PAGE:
Strengthening Constitutional Self-Government

No Left Turns

Evidence that Ollivant’s Iraq Strategy Is Working

...from one outpost, at least, although NPR seems incapable of giving a hopeful report without the compensating negative note. (Hat tip, as they say, to Ryan Rakness)

Discussions - 12 Comments

This is not really a post about the topic, but since there is no general forum space here I didn’t know where else to post it. As a frequent reader, occational poster to this blog, I was wondering if there is ever any discussion about the title, "No Left Turns". Here are my thoughts, I’m interested in the general readerships as well. Why rule out all left turns? Does this seem overly closed minded? Why not "Right Turns Only"? Does this title represent the fundamental difference between the left and right, in their current form in America...a left wing that is generally more open minded and a right wing that is generally more closed off...a left wing more comfortable with nuances and a right wing more comfortable with absolutes? Your thoughts?

I dislike the title also. As the obscure post-punk folkie Roger Manning once put it, one has to keep one’s "left ear open." I think the quality of a lot of the posting/commenting here, often from "2-cheers for capitalism" social conservatives like myself, or contrarily, from libertarians (who might be plausibly "socially left")belies your assumption of conservative closed-mindedness, that the title does suggest. But the reason for the phrase is apparently its noble Ashbrookian provenance, as you’ll see by clicking on "No Left Turns: What’s In a Name?" on the sidebar.

The term comes from the campaign slogan that John Ashbrook used when he challenged Nixon for the Republican nomination in 1972.

This may be hard for a Yippie! to understand, but if one believes in certain principles, why should they also believe in those principles that contradict one’s belief? If you are truly that open-minded, why not be open to people who only believe in a certain point of view? Or, are you close-minded?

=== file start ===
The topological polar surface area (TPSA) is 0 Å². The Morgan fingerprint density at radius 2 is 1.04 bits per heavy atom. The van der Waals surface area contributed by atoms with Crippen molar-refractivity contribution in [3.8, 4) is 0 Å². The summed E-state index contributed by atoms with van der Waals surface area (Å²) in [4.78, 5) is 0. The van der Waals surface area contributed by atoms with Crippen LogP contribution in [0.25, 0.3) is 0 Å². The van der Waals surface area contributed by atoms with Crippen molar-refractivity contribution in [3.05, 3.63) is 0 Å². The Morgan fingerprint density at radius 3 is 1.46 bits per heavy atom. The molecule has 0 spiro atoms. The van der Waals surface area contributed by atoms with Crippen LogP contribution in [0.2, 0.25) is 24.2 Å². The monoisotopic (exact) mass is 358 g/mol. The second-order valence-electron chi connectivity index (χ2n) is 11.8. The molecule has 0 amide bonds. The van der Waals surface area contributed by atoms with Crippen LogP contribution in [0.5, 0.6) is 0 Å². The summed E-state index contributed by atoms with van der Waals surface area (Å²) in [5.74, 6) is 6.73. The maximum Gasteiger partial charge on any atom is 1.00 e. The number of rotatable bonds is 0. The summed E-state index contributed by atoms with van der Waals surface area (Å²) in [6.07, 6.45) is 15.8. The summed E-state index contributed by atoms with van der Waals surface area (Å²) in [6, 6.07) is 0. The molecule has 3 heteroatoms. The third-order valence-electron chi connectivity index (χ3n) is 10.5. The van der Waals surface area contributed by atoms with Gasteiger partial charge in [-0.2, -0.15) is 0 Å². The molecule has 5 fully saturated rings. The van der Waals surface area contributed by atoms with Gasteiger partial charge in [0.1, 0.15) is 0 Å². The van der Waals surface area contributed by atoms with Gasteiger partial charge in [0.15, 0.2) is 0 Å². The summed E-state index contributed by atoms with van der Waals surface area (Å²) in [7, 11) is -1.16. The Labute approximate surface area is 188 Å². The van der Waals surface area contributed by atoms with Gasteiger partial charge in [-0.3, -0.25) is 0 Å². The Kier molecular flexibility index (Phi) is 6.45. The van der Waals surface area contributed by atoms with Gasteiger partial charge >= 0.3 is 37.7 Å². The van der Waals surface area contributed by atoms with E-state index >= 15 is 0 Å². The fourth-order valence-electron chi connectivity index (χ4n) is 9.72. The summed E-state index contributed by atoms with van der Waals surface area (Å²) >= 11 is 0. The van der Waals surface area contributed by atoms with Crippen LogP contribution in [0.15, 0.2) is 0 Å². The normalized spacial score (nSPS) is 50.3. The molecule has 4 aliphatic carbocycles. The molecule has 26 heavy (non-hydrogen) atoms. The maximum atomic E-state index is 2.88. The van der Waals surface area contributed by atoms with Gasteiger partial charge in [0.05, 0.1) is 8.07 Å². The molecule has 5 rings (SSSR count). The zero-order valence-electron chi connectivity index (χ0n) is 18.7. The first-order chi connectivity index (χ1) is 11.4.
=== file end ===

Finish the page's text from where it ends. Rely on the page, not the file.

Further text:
I’m not closed minded to people who are closed minded. I think Earth First is a closed minded group, but agree with a lot of their goals (even if I disapprove of their methods). It just seems that, generally speaking, open-mindedness is valued on the left while perhaps something akin to "steadfastedness" to one’s principles is a value on the right. I was not being critical of either position, but rather wondering out-blog about the potential difference in how the left and right approach the world.

Abbie, The title ain’t great, but it’s origin in Ashbrook is sufficient explanation for its existence. But good to have you back.

Actually, Abbie, I have often found people on the left to claim up and down that they are "open-minded" though they are usually terribly dogmatic. People on the right, though generally portrayed as you have, as about as open-minded as people on the left though do at least claim to live and think according to certain principles.

Let us not also forget what American conservatives (a special kind of conservative) are preserving: the American Founding. If you agree with the principles of the Declaration of Independence, then you’re not going to want to deviate from them too much.

’No Left Turns’ is a good message to our politicians, who campaign as conservatives but go squishy in Washington in a way not quite matched by liberal politicians.

Many of us are former liberals--and most of us have indeed carefully thought about liberal positions--and rejected them.

And by the way, we’re still winning in Iraq.

On the term NLT: I have found a fairly broad array of positions here, including some from which I have learned. The title has a partisan and institutional origin, and sometimes comments stick closely to the conservative Republican playbook. At other times, we get brands of conservativism that I hardly knew still existed. And lately, conservatives have roundly criticized Republicans. . . All very interesting to those of us who have usually voted Democratic.

On foreign policy, much of the "left" has abandoned any reasonable or defensible position, though there are important exceptions such as Paul Berman, Michael Walzer, and others. So on that score, I subscribe. On domestic matters, I just assume that the left to which we ought not to turn is to my left! The left-right metaphor is quite shop-worn anyway. Not everybody who is not a "movement conservative" is a liberal.

If there were a center-left "No Right Turns" site, it would be a fine addition to the blogosphere. Any candidates?

We should mention the attractive design and scale. NLT is distinctive in these respects: a small number of certified posters, and a manageable number of regular participants.

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